Family Forum discusses what supports there are for autistic children in mainstream schooling…
I have been very interested in all the recent talk about children with autism in mainstream classes. I am concerned about marginalising children but also am wondering about what supports learning. What is the panel’s opinion?
Recent comments from well-known figures has raised awareness of autism. This may be a positive but may also be to the detriment of some students with autism.
Initially it is important that we all recognise that autism is not a “one size fits all” disorder. There is an autism spectrum. Those at one end will show some difficulty in socialising and interpersonal interactions but in most other areas will function normally. Those at the severe end of the spectrum can lack almost all communication skills and be unable to speak and certainly be unable to read.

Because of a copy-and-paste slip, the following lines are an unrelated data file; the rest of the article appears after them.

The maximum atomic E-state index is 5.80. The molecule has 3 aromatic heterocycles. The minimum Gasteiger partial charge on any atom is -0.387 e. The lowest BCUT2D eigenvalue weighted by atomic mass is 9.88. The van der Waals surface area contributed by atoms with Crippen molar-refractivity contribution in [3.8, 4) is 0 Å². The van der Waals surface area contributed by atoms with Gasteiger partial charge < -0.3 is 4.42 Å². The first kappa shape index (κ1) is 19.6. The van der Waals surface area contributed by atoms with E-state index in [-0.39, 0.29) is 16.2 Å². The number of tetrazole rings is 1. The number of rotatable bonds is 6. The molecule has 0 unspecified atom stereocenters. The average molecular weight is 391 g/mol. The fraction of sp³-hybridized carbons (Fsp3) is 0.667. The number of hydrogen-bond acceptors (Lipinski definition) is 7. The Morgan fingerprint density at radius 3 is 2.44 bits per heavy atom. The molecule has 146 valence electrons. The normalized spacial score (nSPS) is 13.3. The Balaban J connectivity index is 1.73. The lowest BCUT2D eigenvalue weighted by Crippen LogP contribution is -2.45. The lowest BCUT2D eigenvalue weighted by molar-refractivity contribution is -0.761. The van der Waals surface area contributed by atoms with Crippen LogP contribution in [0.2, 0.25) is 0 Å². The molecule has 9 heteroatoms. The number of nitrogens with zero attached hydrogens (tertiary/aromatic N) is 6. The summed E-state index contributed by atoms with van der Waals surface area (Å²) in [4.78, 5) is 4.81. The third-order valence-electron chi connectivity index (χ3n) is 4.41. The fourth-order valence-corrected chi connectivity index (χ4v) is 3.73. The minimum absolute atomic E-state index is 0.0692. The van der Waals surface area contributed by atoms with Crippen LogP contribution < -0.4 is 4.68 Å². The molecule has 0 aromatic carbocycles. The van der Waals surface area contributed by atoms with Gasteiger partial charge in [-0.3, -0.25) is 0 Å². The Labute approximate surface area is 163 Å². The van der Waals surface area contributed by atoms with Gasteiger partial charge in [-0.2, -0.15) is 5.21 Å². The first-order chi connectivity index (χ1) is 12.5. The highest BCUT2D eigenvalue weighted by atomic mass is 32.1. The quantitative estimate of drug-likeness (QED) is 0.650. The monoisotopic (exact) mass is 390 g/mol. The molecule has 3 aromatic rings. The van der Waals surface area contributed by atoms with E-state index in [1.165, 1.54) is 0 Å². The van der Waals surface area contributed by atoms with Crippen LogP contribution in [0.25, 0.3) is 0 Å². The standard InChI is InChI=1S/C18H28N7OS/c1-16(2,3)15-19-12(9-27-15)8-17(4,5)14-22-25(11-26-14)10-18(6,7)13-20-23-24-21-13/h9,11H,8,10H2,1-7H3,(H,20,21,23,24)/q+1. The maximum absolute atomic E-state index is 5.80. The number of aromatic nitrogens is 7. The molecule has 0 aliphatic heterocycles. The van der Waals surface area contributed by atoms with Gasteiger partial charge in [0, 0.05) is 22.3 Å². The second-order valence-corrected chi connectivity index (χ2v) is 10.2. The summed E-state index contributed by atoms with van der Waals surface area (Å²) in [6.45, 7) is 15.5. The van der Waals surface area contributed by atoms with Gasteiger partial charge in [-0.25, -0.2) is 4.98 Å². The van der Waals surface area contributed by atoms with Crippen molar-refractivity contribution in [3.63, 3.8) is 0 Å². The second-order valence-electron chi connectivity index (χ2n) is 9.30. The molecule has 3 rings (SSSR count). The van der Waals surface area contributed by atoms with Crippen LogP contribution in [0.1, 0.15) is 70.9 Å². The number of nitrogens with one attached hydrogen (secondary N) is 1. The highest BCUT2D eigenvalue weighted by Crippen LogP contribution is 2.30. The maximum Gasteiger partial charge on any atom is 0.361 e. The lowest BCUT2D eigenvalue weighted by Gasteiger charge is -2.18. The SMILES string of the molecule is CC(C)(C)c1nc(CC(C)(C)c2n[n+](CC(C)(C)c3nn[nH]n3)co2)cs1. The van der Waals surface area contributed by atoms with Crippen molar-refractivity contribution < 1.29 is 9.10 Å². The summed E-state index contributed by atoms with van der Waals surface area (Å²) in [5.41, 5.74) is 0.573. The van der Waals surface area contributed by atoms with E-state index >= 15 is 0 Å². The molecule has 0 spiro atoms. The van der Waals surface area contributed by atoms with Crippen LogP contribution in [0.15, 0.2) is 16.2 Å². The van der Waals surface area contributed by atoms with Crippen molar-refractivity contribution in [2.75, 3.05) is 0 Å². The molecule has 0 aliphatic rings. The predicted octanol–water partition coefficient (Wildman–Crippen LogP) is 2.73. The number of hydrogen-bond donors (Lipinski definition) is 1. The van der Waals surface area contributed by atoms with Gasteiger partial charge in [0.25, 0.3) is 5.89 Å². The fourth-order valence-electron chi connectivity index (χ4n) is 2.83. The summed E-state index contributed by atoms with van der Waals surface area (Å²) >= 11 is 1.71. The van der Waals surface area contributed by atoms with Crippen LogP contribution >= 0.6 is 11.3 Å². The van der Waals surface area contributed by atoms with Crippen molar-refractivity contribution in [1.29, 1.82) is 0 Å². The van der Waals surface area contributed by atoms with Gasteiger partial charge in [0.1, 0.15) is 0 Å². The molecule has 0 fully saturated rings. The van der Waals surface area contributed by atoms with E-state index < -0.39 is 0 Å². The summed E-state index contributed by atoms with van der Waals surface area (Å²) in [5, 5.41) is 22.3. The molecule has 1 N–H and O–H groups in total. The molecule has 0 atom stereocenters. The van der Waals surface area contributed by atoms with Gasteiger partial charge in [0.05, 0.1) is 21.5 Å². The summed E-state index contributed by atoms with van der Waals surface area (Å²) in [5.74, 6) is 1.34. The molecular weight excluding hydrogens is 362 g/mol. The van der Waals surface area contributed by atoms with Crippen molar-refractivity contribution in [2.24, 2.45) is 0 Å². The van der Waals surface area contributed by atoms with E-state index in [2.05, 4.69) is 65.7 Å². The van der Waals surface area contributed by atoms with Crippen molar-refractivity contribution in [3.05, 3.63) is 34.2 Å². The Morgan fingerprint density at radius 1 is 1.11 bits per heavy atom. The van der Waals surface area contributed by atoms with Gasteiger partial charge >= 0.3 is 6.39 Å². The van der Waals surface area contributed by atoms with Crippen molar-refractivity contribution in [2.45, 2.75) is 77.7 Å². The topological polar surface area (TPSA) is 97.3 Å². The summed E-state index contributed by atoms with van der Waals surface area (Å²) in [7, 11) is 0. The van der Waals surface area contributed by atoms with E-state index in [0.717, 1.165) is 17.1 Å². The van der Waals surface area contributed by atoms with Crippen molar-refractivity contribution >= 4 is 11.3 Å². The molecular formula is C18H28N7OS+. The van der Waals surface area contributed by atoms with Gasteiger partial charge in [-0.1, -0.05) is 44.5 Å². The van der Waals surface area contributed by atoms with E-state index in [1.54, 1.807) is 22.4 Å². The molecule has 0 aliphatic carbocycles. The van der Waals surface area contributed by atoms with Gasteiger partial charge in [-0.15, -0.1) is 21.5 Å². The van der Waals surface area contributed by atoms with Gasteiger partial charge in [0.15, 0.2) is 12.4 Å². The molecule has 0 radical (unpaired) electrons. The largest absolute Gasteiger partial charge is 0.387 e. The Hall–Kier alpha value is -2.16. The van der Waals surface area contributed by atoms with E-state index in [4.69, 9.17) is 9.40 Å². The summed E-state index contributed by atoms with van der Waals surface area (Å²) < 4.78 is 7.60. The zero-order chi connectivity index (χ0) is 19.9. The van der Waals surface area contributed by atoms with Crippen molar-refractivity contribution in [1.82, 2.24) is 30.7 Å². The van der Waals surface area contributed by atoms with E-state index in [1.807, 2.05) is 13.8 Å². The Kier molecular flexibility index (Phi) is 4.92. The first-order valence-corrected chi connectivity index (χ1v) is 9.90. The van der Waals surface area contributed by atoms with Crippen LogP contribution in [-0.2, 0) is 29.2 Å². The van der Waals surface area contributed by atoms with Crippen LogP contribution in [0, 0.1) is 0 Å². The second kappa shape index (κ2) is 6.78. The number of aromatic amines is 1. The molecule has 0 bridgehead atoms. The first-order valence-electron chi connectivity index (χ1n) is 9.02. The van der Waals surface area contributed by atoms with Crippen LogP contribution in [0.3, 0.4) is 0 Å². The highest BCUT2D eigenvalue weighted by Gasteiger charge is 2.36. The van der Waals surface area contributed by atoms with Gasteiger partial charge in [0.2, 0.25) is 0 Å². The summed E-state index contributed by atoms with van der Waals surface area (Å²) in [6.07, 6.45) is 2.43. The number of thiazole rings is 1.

It is important that young people with autism receive appropriate help. The initial step is correct diagnosis. If a parent or teacher suspects autistic traits they should seek testing and diagnosis from a trained psychologist. Schools will seek to provide in class support (either by teachers or trained aides) for most students. However, there are some schools which do provide special classes for the more severely affected.
In general, the panel believes that students on the autism spectrum can best be catered for in a regular school environment. In addition, we believe that the rest of the school population can benefit by realising that there is a great diversity of personalities and learning to accept these differences. The panel does not believe that the presence of students with most degrees of autism in a regular class should impede the progress of other students.
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